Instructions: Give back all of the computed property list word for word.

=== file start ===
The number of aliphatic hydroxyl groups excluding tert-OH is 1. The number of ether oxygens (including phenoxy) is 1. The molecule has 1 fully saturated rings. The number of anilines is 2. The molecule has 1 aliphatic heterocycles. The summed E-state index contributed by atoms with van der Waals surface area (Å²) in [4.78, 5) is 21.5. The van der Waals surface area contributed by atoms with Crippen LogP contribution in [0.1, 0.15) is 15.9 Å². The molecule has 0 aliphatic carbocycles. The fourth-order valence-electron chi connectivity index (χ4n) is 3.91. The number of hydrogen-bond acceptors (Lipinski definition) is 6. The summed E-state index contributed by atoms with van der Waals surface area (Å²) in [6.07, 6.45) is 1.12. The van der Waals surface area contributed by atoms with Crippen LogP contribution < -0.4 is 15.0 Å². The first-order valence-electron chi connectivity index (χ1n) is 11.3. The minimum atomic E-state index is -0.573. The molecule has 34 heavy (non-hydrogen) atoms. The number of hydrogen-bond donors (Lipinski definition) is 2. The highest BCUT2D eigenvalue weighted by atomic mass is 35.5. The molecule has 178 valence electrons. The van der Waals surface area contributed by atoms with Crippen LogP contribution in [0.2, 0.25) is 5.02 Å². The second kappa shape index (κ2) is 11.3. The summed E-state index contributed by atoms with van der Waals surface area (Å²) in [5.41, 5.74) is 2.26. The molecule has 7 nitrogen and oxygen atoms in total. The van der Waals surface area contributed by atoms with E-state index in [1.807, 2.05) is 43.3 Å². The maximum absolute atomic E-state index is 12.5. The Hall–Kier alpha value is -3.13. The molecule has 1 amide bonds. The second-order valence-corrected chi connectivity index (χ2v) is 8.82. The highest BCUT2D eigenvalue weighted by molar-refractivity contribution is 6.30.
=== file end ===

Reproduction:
The number of aliphatic hydroxyl groups excluding tert-OH is 1. The number of ether oxygens (including phenoxy) is 1. The molecule has 1 fully saturated rings. The number of anilines is 2. The molecule has 1 aliphatic heterocycles. The summed E-state index contributed by atoms with van der Waals surface area (Å²) in [4.78, 5) is 21.5. The van der Waals surface area contributed by atoms with Crippen LogP contribution in [0.1, 0.15) is 15.9 Å². The molecule has 0 aliphatic carbocycles. The fourth-order valence-electron chi connectivity index (χ4n) is 3.91. The number of hydrogen-bond acceptors (Lipinski definition) is 6. The summed E-state index contributed by atoms with van der Waals surface area (Å²) in [6.07, 6.45) is 1.12. The van der Waals surface area contributed by atoms with Crippen LogP contribution < -0.4 is 15.0 Å². The first-order valence-electron chi connectivity index (χ1n) is 11.3. The minimum atomic E-state index is -0.573. The molecule has 34 heavy (non-hydrogen) atoms. The number of hydrogen-bond donors (Lipinski definition) is 2. The highest BCUT2D eigenvalue weighted by atomic mass is 35.5. The molecule has 178 valence electrons. The van der Waals surface area contributed by atoms with Crippen LogP contribution in [0.2, 0.25) is 5.02 Å². The second kappa shape index (κ2) is 11.3. The summed E-state index contributed by atoms with van der Waals surface area (Å²) in [5.41, 5.74) is 2.26. The molecule has 7 nitrogen and oxygen atoms in total. The van der Waals surface area contributed by atoms with E-state index in [1.807, 2.05) is 43.3 Å². The maximum absolute atomic E-state index is 12.5. The Hall–Kier alpha value is -3.13. The molecule has 1 amide bonds. The second-order valence-corrected chi connectivity index (χ2v) is 8.82. The highest BCUT2D eigenvalue weighted by molar-refractivity contribution is 6.30.